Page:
Summary judgment is proper "if the pleadings, depositions, answers to interrogatories, and admissions on file, together with the affidavits, if any, show that there is no genuine issue as to any material fact and that the moving party is entitled to a judgment as a matter of law." Celotex Corp. v. Catrett, 477 U.S. 317, 322 (1986). Summary judgment must be rendered "after adequate time for discovery and upon motion, against a party who fails to make a showing sufficient to establish the existence of an element essential to that party's case, and on which that party will bear the burden of proof at trial." Id. at 322-23. The movant bears the initial responsibility of informing the Court of the basis for its motion and identifying those portions of the record it believes demonstrate the absence of a genuine dispute of material fact. Id. at 323. The burden then shifts to the nonmoving party to go beyond the pleadings and designate, by affidavit, depositions, answers to interrogatories, or admissions on file, specific facts showing that there is a genuine issue for trial. Id. at 324.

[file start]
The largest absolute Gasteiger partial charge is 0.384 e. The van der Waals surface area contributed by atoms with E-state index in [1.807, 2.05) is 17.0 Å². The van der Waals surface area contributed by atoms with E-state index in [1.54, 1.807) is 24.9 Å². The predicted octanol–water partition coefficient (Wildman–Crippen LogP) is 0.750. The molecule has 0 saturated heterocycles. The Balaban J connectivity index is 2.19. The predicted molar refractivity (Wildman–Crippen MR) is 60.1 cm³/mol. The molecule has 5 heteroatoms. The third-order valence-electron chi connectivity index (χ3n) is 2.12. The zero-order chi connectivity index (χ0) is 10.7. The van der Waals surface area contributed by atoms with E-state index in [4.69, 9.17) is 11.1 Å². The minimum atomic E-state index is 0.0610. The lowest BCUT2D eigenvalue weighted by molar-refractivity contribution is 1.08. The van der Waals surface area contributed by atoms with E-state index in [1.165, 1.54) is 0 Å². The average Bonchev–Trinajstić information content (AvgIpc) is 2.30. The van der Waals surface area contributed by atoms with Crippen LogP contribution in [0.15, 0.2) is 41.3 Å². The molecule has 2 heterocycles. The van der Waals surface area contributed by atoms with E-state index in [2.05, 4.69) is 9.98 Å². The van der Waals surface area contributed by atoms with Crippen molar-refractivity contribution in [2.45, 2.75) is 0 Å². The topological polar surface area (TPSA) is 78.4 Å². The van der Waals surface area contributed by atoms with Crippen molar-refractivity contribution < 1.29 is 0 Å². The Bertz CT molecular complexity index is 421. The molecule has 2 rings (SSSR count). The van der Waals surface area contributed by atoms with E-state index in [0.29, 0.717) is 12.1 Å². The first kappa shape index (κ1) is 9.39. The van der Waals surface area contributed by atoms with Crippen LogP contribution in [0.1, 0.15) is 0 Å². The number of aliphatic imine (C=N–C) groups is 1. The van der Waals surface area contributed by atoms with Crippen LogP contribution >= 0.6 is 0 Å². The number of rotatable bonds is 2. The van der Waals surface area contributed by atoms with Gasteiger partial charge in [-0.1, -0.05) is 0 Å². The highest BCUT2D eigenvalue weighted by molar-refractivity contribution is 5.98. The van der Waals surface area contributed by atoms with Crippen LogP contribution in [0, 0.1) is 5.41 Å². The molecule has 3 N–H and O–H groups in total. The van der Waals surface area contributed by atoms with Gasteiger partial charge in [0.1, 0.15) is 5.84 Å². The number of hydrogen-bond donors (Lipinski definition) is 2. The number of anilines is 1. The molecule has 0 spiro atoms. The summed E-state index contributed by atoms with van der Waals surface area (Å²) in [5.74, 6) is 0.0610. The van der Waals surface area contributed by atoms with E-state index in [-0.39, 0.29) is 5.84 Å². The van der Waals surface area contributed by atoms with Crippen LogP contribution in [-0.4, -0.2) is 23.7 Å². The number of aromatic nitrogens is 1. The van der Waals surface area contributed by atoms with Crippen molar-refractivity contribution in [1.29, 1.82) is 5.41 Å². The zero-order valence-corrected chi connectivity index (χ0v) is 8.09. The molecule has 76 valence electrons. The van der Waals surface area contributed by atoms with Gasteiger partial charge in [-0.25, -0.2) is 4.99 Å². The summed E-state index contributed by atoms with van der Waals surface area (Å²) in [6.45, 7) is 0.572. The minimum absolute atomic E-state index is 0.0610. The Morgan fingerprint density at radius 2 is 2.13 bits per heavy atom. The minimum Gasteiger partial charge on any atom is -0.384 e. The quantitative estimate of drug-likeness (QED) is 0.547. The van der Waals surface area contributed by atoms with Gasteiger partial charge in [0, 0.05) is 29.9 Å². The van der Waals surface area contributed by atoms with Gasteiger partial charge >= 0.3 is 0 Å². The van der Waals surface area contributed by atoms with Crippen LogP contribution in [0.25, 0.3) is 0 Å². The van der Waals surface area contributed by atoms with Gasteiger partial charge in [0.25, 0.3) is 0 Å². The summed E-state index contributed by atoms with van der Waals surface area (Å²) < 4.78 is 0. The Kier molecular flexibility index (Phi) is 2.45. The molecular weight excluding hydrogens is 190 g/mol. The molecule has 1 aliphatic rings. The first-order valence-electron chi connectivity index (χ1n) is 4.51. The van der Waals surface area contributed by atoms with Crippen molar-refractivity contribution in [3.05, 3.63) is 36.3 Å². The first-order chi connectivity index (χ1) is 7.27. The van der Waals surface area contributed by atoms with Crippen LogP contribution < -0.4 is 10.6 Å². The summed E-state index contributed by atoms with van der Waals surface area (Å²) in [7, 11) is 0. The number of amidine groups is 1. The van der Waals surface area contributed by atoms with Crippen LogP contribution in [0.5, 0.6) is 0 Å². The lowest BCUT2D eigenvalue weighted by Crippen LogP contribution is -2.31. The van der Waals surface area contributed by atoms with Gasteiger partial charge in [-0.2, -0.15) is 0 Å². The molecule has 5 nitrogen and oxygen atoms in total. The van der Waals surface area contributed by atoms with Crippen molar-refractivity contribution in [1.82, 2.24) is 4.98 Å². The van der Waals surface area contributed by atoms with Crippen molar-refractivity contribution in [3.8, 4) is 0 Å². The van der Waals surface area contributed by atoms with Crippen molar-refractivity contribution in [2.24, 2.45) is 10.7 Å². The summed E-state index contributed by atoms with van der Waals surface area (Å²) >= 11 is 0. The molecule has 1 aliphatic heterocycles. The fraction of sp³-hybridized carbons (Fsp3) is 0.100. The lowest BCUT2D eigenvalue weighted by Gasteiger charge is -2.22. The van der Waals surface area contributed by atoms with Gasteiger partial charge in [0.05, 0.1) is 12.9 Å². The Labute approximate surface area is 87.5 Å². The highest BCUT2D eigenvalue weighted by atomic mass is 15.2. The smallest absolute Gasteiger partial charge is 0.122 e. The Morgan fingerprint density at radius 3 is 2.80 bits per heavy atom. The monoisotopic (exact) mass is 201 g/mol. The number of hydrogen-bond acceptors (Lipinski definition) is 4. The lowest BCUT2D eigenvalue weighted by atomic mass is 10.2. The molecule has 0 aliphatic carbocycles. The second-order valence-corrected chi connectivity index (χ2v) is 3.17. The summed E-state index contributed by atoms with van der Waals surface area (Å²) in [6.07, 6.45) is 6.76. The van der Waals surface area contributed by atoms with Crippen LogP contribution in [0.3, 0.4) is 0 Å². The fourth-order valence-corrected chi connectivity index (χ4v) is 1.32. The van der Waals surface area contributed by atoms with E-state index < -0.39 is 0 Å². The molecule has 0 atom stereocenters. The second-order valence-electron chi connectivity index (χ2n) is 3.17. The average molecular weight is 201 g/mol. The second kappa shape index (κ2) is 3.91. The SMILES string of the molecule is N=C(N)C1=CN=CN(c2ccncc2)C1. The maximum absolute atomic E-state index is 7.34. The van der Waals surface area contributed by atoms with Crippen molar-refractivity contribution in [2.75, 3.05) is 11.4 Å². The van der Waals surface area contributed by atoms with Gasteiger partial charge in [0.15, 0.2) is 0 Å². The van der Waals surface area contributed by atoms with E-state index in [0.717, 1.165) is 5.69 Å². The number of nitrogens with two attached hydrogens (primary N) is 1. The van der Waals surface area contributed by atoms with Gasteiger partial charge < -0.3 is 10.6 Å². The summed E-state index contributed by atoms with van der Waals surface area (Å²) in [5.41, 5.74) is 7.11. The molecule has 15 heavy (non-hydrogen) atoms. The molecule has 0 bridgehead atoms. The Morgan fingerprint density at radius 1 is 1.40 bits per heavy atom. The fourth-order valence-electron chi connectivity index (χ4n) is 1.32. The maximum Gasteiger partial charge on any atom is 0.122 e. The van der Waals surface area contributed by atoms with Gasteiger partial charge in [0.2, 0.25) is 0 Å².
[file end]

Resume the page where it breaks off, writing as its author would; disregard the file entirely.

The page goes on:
At the summary judgment stage, the Court must consider the facts in the light most favorable to Plaintiff. Scott v. Harris, 550 U.S. 372, 378 (2007). "However, a nonmovant may not overcome the summary judgment standard with conclusional allegations, unsupported assertions, or presentation of only a scintilla of evidence." McClure v. Boles, 490 Fed.App'x 666, 667 (5th Cir. 2012).